Generally, companies use a CRM system to manage customer relationships and interactions. The CRM system can be accessed by multiple users to keep logs of customer interactions, organise and segment customer profiles and contact details, manage workflow process, and more.

A common scenario where a CRM software comes into play:

A potential customer submits an enquiry form through a company website. Details such as the lead’s mobile number, email, and message get sent to the CRM system. A sales executive, Jim, receives the enquiry and responds to it. Jim decides the lead has potential to be converted into a customer and inputs a high score on the lead e.g. 4/5 stars. After the first contact, Jim realises the lead requires more technical information on the product. He then assigns a sales product specialist the lead, Dave. Dave eventually closes the lead and modifies the status of the lead as “Closed”.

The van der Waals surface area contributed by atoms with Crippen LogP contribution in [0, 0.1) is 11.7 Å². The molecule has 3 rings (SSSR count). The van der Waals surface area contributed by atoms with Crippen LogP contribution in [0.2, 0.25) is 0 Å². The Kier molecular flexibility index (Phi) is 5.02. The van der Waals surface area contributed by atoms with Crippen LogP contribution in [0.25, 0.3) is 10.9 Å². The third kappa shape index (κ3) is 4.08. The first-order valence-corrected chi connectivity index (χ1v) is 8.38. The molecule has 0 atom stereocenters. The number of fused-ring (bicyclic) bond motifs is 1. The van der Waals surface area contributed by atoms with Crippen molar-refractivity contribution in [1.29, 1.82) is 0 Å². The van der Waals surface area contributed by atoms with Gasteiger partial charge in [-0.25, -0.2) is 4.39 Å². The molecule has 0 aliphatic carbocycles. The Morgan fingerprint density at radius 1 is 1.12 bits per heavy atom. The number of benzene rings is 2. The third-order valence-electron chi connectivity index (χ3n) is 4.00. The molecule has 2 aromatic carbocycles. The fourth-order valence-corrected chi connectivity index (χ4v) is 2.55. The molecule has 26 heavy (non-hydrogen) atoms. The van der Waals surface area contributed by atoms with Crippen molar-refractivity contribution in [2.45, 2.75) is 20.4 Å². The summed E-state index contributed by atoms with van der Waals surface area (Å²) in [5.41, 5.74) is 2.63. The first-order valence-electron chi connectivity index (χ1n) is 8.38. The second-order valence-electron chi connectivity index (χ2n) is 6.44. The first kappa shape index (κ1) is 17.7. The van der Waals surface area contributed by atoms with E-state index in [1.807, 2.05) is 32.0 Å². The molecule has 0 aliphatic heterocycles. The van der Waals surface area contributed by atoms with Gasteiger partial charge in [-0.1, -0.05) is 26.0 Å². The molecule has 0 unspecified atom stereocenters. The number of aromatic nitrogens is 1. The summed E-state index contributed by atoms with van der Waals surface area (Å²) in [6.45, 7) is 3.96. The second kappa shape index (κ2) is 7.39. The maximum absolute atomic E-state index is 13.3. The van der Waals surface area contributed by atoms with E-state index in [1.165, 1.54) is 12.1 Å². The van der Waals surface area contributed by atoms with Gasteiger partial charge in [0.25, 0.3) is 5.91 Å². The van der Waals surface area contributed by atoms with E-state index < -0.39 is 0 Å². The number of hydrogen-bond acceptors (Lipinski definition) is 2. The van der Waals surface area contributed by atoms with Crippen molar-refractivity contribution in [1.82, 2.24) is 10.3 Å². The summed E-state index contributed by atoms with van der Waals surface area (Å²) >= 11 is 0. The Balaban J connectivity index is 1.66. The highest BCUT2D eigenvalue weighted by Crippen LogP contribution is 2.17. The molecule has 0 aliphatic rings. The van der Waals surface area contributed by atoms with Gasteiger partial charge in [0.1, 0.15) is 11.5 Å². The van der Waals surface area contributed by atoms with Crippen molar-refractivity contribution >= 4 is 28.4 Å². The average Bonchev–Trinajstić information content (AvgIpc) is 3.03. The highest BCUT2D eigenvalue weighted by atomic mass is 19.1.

The Power of Email Marketing and its Role in a Digital Marketing Strategy

Like any other digital marketing channel, email is just another digital touch point in the customer decision process. Here are some reasons why you should start implementing Email Marketing if you haven’t already.

Email is generally used as a customer retention tool.

CRM softwares such as SalesForce, Eloqua, or Zoho can be used to send followup emails from offline communications such as phone enquiries and consultations.